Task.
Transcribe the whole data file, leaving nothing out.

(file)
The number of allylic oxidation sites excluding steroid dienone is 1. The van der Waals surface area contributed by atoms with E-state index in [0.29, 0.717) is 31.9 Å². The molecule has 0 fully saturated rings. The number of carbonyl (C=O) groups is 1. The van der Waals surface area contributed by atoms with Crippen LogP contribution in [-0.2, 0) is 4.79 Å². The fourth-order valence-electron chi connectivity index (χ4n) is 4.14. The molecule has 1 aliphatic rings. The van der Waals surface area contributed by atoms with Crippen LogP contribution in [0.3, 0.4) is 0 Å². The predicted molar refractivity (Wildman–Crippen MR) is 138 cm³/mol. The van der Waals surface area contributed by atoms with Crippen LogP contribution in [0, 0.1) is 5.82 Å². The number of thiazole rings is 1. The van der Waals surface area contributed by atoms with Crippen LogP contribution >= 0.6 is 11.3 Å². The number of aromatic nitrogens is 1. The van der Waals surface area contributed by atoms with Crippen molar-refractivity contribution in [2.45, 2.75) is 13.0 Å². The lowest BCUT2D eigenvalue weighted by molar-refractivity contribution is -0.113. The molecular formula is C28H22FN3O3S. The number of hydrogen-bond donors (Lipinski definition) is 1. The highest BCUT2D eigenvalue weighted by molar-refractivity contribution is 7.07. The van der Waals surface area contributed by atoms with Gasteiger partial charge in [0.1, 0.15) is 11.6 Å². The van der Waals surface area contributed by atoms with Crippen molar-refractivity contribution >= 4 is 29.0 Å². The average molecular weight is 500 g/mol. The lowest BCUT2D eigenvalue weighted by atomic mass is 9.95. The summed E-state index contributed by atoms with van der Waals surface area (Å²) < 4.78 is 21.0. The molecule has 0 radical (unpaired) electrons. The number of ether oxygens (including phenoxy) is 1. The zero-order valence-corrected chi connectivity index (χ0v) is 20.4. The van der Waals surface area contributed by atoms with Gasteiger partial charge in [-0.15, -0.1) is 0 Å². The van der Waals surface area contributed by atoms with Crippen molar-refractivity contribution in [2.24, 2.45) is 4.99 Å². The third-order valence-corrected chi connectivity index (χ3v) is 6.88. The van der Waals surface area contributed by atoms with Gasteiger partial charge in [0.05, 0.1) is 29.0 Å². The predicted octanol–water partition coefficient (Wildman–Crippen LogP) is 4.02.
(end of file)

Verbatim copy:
The number of allylic oxidation sites excluding steroid dienone is 1. The van der Waals surface area contributed by atoms with E-state index in [0.29, 0.717) is 31.9 Å². The molecule has 0 fully saturated rings. The number of carbonyl (C=O) groups is 1. The van der Waals surface area contributed by atoms with Crippen LogP contribution in [-0.2, 0) is 4.79 Å². The fourth-order valence-electron chi connectivity index (χ4n) is 4.14. The molecule has 1 aliphatic rings. The van der Waals surface area contributed by atoms with Crippen LogP contribution in [0.3, 0.4) is 0 Å². The predicted molar refractivity (Wildman–Crippen MR) is 138 cm³/mol. The van der Waals surface area contributed by atoms with Crippen LogP contribution in [0, 0.1) is 5.82 Å². The number of thiazole rings is 1. The van der Waals surface area contributed by atoms with Crippen LogP contribution >= 0.6 is 11.3 Å². The number of aromatic nitrogens is 1. The van der Waals surface area contributed by atoms with Crippen molar-refractivity contribution in [2.45, 2.75) is 13.0 Å². The lowest BCUT2D eigenvalue weighted by molar-refractivity contribution is -0.113. The molecular formula is C28H22FN3O3S. The number of hydrogen-bond donors (Lipinski definition) is 1. The highest BCUT2D eigenvalue weighted by molar-refractivity contribution is 7.07. The van der Waals surface area contributed by atoms with Gasteiger partial charge in [0.1, 0.15) is 11.6 Å². The van der Waals surface area contributed by atoms with Crippen molar-refractivity contribution >= 4 is 29.0 Å². The average molecular weight is 500 g/mol. The lowest BCUT2D eigenvalue weighted by atomic mass is 9.95. The summed E-state index contributed by atoms with van der Waals surface area (Å²) < 4.78 is 21.0. The molecule has 0 radical (unpaired) electrons. The number of ether oxygens (including phenoxy) is 1. The zero-order valence-corrected chi connectivity index (χ0v) is 20.4. The van der Waals surface area contributed by atoms with Gasteiger partial charge in [-0.15, -0.1) is 0 Å². The van der Waals surface area contributed by atoms with Crippen molar-refractivity contribution in [2.24, 2.45) is 4.99 Å². The third-order valence-corrected chi connectivity index (χ3v) is 6.88. The van der Waals surface area contributed by atoms with Gasteiger partial charge in [0.05, 0.1) is 29.0 Å². The predicted octanol–water partition coefficient (Wildman–Crippen LogP) is 4.02.